Texas Ranger "Gatling Gun" / IPDB No. 6638 / December, 1965
Manufacturer: Date Of Manufacture: December, 1965 Type: Theme: Cowboys - Law Enforcement - Western Specialty: Notable Features: 1 play for 10 cents or 3 plays for 25 cents. 100 to 400 shots per play (operator adjustable). Average game time is one minute. Rapid-fire machine gun adjusts to height of player. Has animation, 3-D Indian and Outlaw targets moving forward and backward continuously. Special "star targets" score 10 times normal value when lit. High score and Number Match award Extended Play. The three-color cabinet was advertised as 46 inches long by 20 inches wide.
NOTES:- This is a collection of assets I've rounded up in order to help re-create this quaint Western arcade game shooter from 1963. Pictures, videos, reworked graphics, mockups and links are included.
- I've produced some cleaned-up & enhanced starter layers to help create the gameplay, which is viewed through the small window at the front of the huge gatling gun (third attachment is a mockup). Also reworked the backglass to be more project-friendly. The layer files are saved in PNG and also XCF (GIMP format), with transparency work 99% finished.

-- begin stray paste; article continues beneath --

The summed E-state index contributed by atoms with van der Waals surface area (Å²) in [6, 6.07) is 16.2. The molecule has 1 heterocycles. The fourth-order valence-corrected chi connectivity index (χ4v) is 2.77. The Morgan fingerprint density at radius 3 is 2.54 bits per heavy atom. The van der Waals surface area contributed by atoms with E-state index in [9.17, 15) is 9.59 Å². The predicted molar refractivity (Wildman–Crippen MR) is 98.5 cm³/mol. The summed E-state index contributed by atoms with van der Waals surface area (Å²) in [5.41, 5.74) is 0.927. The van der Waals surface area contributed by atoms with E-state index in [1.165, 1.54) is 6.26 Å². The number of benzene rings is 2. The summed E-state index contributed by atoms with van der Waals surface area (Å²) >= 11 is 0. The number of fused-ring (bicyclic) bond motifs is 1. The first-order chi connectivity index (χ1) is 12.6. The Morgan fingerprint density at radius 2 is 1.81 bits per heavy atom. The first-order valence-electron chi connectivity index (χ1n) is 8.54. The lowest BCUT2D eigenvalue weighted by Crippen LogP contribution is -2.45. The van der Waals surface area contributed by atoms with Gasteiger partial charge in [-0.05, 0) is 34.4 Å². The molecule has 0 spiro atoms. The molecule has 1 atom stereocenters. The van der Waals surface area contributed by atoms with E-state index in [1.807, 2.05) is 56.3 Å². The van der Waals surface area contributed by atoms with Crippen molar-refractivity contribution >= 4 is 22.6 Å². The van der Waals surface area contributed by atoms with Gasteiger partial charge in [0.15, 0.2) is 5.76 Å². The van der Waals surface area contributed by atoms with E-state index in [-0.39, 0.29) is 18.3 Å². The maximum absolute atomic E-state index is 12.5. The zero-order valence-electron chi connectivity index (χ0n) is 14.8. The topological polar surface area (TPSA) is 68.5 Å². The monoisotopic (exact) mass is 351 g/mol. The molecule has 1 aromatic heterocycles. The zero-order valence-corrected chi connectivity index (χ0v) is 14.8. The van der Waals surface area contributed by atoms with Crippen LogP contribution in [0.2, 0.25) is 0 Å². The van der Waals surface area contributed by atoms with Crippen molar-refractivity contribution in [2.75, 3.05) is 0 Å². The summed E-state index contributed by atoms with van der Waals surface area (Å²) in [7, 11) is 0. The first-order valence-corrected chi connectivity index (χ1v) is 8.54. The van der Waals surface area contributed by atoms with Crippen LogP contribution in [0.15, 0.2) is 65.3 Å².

- Personally I think this has FP-BAM written all over it. You could do it in VP of course, but you'd only realistically be able to depict the gameplay, not the cabinet. With FP, one could actually walk around the cabinet, or have it be one of several interactive objects in a room, then zoom in to the viewfinder and play the game. Not unlike this glorious project.
- Besides re-creating the cabinet, I think the biggest job here would be to hand re-draw the mechanical-art wheel depicting the cowboys, indians and star targets. Everything needed is provided for that in the zip, but it would still be some work doing the full wheel.
- All that said, this is a very simple game, debatably worth the effort to re-create. But the cabinet is a lot of fun (borderline Googie / Space Age / Jet-Set), and the game itself almost right out of the late 1800's in its simplicity, so there's the history angle, too.